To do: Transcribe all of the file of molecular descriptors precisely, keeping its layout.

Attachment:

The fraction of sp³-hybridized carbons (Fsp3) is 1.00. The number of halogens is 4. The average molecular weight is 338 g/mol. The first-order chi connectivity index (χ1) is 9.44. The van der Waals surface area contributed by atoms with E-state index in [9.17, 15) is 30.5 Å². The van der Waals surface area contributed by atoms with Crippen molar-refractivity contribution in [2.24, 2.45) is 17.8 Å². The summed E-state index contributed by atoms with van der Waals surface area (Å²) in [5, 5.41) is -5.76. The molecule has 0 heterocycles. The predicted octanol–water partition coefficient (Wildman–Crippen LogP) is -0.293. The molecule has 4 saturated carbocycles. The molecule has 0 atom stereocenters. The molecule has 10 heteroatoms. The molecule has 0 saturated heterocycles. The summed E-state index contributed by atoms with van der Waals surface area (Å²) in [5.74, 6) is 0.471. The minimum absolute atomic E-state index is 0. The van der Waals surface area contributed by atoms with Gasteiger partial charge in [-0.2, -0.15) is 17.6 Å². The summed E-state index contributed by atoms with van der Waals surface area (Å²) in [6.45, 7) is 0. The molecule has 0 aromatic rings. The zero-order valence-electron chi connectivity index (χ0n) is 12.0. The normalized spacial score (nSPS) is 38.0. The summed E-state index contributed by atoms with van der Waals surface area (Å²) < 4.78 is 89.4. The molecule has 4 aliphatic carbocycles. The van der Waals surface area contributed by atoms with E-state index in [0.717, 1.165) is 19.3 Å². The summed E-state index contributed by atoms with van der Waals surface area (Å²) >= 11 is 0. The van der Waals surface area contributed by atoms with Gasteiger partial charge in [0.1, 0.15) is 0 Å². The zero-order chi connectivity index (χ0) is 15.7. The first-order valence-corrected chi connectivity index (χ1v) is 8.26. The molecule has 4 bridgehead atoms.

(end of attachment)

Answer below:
The fraction of sp³-hybridized carbons (Fsp3) is 1.00. The number of halogens is 4. The average molecular weight is 338 g/mol. The first-order chi connectivity index (χ1) is 9.44. The van der Waals surface area contributed by atoms with E-state index in [9.17, 15) is 30.5 Å². The van der Waals surface area contributed by atoms with Crippen molar-refractivity contribution in [2.24, 2.45) is 17.8 Å². The summed E-state index contributed by atoms with van der Waals surface area (Å²) in [5, 5.41) is -5.76. The molecule has 0 heterocycles. The predicted octanol–water partition coefficient (Wildman–Crippen LogP) is -0.293. The molecule has 4 saturated carbocycles. The molecule has 0 atom stereocenters. The molecule has 10 heteroatoms. The molecule has 0 saturated heterocycles. The summed E-state index contributed by atoms with van der Waals surface area (Å²) in [5.74, 6) is 0.471. The minimum absolute atomic E-state index is 0. The van der Waals surface area contributed by atoms with Gasteiger partial charge in [-0.2, -0.15) is 17.6 Å². The summed E-state index contributed by atoms with van der Waals surface area (Å²) in [6.45, 7) is 0. The molecule has 0 aromatic rings. The zero-order valence-electron chi connectivity index (χ0n) is 12.0. The normalized spacial score (nSPS) is 38.0. The summed E-state index contributed by atoms with van der Waals surface area (Å²) < 4.78 is 89.4. The molecule has 4 aliphatic carbocycles. The van der Waals surface area contributed by atoms with E-state index in [0.717, 1.165) is 19.3 Å². The summed E-state index contributed by atoms with van der Waals surface area (Å²) >= 11 is 0. The van der Waals surface area contributed by atoms with Gasteiger partial charge in [0.1, 0.15) is 0 Å². The zero-order chi connectivity index (χ0) is 15.7. The first-order valence-corrected chi connectivity index (χ1v) is 8.26. The molecule has 4 bridgehead atoms.